KOA: Where are the RVs?

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    Photo from a recent KOA promotional email.

    By Chuck Woodbury
    I found the news segment below by a San Diego TV station interesting. In two minutes, it says something significant about how camping has changed, and how KOA is placing increased emphasis on serving campers without RVs. In this video, the owners of a Chula Vista KOA discuss their family-owned business and how it has changed through the years.

    Pay attention as the camera pans 360 degrees around the park as they talk. What’s missing? RVs! What you see are, first, is an “Eco-Tent” (to serve “Glampers”), then one cabin after another. It isn’t until the camera is almost finished panning that you see a few RVs in the distance.


    SO WHAT’S THE BIG DEAL? To me, it’s that at a time when record numbers of RVs are being sold, and few new RV parks are being opened to serve them, that the largest chain of campgrounds (RV parks) is modifying its business model to serve customers without recreational vehicles rather than those with them. That means decreasing the number of RV sites in favor of permanent dwellings — cabins, Eco-Tents, lodges, yurts, teepees, even covered wagons and cabooses outfitted as overnight accommodations.

    Most KOAs are independently owned, often family businesses, and the owners have every right to conduct their businesses the way it maximizes their income. But for those of us who travel with RVs, how they are changing isn’t helping improve the shortage of camping spaces that many of us encounter more with each passing year.

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    Cindy Martin

    I have seen the opposite problem – campgrounds that do not allow any tents. When we were a kid and my family was dirt poor, tenting was the only way we could camp. So I wish all campgrounds had a tent area. That said, yes, putting in a few cabins is helpful (we’ve used them on cross country trips) but we do need RV sites desperately. Again, can’t we just have overnight spots without a bunch of amenities (probably not a KOA then) just to park for the night or a day or two? Many people do want those things as they have kids or are vacationing. But some are just traveling and need a place to lay their head. Moderation in all things, please.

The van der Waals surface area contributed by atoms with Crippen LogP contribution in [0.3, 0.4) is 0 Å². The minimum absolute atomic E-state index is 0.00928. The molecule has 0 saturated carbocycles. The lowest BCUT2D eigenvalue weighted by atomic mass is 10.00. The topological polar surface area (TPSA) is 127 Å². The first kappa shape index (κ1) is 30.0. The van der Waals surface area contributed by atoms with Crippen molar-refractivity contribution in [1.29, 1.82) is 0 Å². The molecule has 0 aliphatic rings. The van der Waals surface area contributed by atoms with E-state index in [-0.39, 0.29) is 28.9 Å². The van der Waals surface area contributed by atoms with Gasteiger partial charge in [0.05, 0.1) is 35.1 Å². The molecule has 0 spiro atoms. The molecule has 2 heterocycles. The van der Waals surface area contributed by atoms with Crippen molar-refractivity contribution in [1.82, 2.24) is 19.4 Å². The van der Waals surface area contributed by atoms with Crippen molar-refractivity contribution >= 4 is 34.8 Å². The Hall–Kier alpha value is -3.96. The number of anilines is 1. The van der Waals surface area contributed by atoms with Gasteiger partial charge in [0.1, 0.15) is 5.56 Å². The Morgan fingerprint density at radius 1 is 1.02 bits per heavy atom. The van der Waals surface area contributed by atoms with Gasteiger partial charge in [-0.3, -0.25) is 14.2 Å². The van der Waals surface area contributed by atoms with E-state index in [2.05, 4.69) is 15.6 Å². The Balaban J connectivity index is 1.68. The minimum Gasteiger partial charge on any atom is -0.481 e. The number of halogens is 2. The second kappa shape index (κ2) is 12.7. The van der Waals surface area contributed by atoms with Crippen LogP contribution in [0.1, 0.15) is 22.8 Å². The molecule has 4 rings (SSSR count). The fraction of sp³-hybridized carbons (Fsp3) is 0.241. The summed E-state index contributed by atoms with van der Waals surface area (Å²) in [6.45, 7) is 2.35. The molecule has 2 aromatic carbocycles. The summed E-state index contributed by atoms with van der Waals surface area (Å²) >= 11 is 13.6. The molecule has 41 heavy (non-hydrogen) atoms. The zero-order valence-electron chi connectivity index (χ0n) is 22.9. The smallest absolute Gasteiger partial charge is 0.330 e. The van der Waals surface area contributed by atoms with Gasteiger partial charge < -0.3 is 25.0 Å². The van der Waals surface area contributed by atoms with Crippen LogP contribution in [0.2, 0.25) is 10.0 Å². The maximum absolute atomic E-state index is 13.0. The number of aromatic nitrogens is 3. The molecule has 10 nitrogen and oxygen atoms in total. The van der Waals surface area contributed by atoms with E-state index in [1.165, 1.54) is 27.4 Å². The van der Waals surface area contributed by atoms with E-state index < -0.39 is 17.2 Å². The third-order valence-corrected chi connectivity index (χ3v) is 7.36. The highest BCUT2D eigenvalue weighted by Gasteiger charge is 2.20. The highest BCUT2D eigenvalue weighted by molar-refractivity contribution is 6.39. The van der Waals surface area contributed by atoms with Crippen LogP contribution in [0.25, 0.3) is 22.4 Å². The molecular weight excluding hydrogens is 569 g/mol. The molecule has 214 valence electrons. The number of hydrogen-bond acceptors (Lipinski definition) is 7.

Ted Denman

    KOA is the next to the last camping choice for me. They are way over priced, and usually noisy. No thanks. Go ahead and make them a “cabin” camp.

    KellyR

    When I was a kid, there were no motels. Instead one would stop to stay in one of the cabins that were lined up like a motel. The dad got a camping trailer. I looks like the cabin idea is coming back except with a lot of glamp. When I pull into a park with cabins I do not understand who would want to stay there – BUT for everyone that stays there, taking up and RV space, there is one less person on the road in an RV. I’m kind of thinking that one less RV is a good thing. Maybe glamping will eventually straighten out some of this RV space shortage thing we are going thru now??? Then maybe, without Glampers buying entry level RVs, the entry level junk RV companies will go out of business and only people that can afford them and really want to camp will have the road for themselves again. Hope I live long enough. Ha!

    1880 Prospectors Ghost

    The Younger Generations are nothing more than watered down Sissified Glamper’s anymore which would have a Hissy-Fit if they woke up without being able to walk across a carpeted floor to do their morning business in the Loo, and then didn’t have their bacon and eggs cooked on an electric stove, and their coffee made in an electric percolator in a modern kitchen.